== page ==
Mainstream adoption of disruptive technologies in 2020 will finally see data, automation and IoT technologies come together to create connected cities and societies, NTT predicts. The company predicts that 2020 will finally see all the hype words of the past decade come together to create completely connected environments that are capable of running themselves autonomously to build more intelligent cities, workplaces and businesses – and on a secure basis. Data, AI and secure by design … More
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LAS VEGAS — The topic of endpoint security was front and centre on the first day of OpenText Enfuse 2019.
OpenText’s chief executive officer, Mark Barrenechea, said in his keynote that endpoint security becomes all the more vital as cloud computing continues to accelerate.
“We look at the momentum of moving into the cloud. You’re in a five to six-year window where everything will be centralized and operating in the cloud,” said Barrenechea. “As more gets centralized into the cloud, it just exposes how important that edge is.”
The topic of endpoint security was especially relevant yesterday after the Waterloo-based company announced its intent to acquire Carbonite for just under $1.5 billion, continuing its aggressive acquisition strategy over the last couple of years, which includes Liaison Technologies and Hightail.
Although the acquisition is not expected to officially finalize for about 90 days, Barrenechea expressed his excitement about what Carbonite will bring to OpenText’s endpoint security portfolio.
Barrenechea said the endpoint is strategic and this acquisition signals OpenText’s “commitment of winning at the endpoint”.
According to Barrenechea, OpenText already secures about 40 million endpoints, but once Carbonite is officially brought into the fold, that number will increase to about 100 million.
Most importantly in what Carbonite brings to the table, according to OpenText’s chief product officer, Muhi Majzoub, is the endpoint antivirus and the data backup for endpoint devices which allows users to simply wipe their devices and move on rather than be held hostage by ransomware.
Although what they bring from a solutions standpoint is important, Majzoub pointed out that he thinks this should be seen as a big move for OpenText into the SMB world; as Carbonite brings with it experience and customers in that space.
Updated security portfolio
Beyond the Carbonite announcement, OpenText also used its bi-annual solutions and updates release to announce a bevy of updates to its security portfolio.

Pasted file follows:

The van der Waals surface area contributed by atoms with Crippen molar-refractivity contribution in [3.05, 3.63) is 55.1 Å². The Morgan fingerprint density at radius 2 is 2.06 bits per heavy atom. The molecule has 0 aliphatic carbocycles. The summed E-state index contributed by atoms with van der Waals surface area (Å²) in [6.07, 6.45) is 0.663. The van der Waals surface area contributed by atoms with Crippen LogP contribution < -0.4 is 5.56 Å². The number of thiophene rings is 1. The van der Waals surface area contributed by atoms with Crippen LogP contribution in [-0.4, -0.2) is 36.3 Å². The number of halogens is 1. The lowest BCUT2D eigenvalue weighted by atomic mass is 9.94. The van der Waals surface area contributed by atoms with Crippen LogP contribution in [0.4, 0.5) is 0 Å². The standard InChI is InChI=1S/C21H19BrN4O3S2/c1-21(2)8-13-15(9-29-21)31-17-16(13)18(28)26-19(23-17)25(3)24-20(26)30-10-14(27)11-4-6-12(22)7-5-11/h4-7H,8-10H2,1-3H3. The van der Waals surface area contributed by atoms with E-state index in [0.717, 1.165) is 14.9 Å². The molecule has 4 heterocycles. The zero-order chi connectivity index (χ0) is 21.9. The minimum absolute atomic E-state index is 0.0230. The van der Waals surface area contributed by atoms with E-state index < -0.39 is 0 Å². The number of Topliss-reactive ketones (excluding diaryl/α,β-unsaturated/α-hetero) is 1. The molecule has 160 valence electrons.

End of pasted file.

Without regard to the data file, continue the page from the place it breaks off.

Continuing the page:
Barrenechea continued to emphasize the importance of security in his keynote, saying that security needs to be “job #1”.
“It has to be all the way from the boardroom, to the CEO, to the company leadership team, the dev-ops team, in engineering, in the human behavior,” he said.
With this in mind, he noted that this same prioritization of security needs to be applied to software.
The updates to OpenText’s security platform include:
- Threat Hunting Service is a new service which provides customers with a team of OpenText security experts using EnCase Endpoint Security and Magellan to aid in the quick identification, monitoring, and remediation of threats.
- EnCase TM Endpoint Security improves endpoint detection and response capabilities to assist security teams in finding and removing threat actors from networks in quicker turnaround times.
- EnCase TM Forensics delivers updates to indexing and search capabilities. The update also allows users to browse the Apple File System snapshot as well as access a collection of Microsoft OST artifacts.
- Tableau Forensic Imager will now provide users the ability to pause and resume any forensic imaging jobs, even after a power cycle.
New solutions from OpenText
While the first day of OpenText Enfuse 2019 saw a number of updates to existing solutions and portfolios, the company did announce two new applications.
The first one was Core for Federated Compliance – available now for Documentum – which is a centralized application designed to provide oversight of the records policies across a multitude of content repositories.
The second new release was Core Experience Insights. This SaaS application is designed to provide marketing departments with visibility over the customer experience journey. This includes website interactions, social media content, email engagement, and call centre performance.
Old apps moving to the cloud
In his keynote, Barrenechea pointed out in the last year, venture capital funds invested zero dollars to on-premise software, while cloud software received 100 per cent of software investment.
And with that in mind, several of OpenText’s top existing solutions are getting the cloud-native treatment. This includes Content Services, Content Suite Platform, Documentum, Extended ECM Platform, and InfoArchive.
This will bring with it automatic updates and the ability to run the apps both on and off the cloud. The company said in its release that it is looking at this as a big step towards the launch of OpenText Cloud Editions in 2020.
It is likely that we will see much more of this in the future as Barrenechea explained that he believes everything (not just OpenText solutions) will be in the cloud in the next five to six years.
EIM solutions updates
It wouldn’t be an Enfuse event without some announcements about OpenText’s enterprise information management solutions. Updates to the portfolio include:
- Automated machine-translations of documents in global investigations and automated sentiment analysis were added to Axcelerate – OpenText’s platform for eDiscovery and investigations – in partnership with Veritone.
- eDocs – OpenText’s electronic document management solution – has been updated to include AI-powered search.
- Web Content Management Solution now includes content suggestion generation and translation.
- Updates to Extended ECM Platform will allow users to automate multiple simultaneous content-driven processes through asynchronous processing.
- Vendor Invoice Management will now be able to automate content-related processes, powered by machine learning and optical character recognition.
- New integrations between the Experience portfolio and Hightail, Google Translate, Brightcove’s video hosting platform, Salesforce, the Salesforce Marketing Cloud, and SAP.
- New integrations for Documentum for Life Sciences with Microsoft SharePoint Online and OpenText’s Contract Center is now integrated with SAP.
- New visualizations in Magellan Analytics Studio.
- New authoring tools in Exstream – OpenText’s customer communications management platform.
- A new mobile app for Documentum – OpenText’s ECM suite.
OpenText’s legal industry solutions also received updates, including: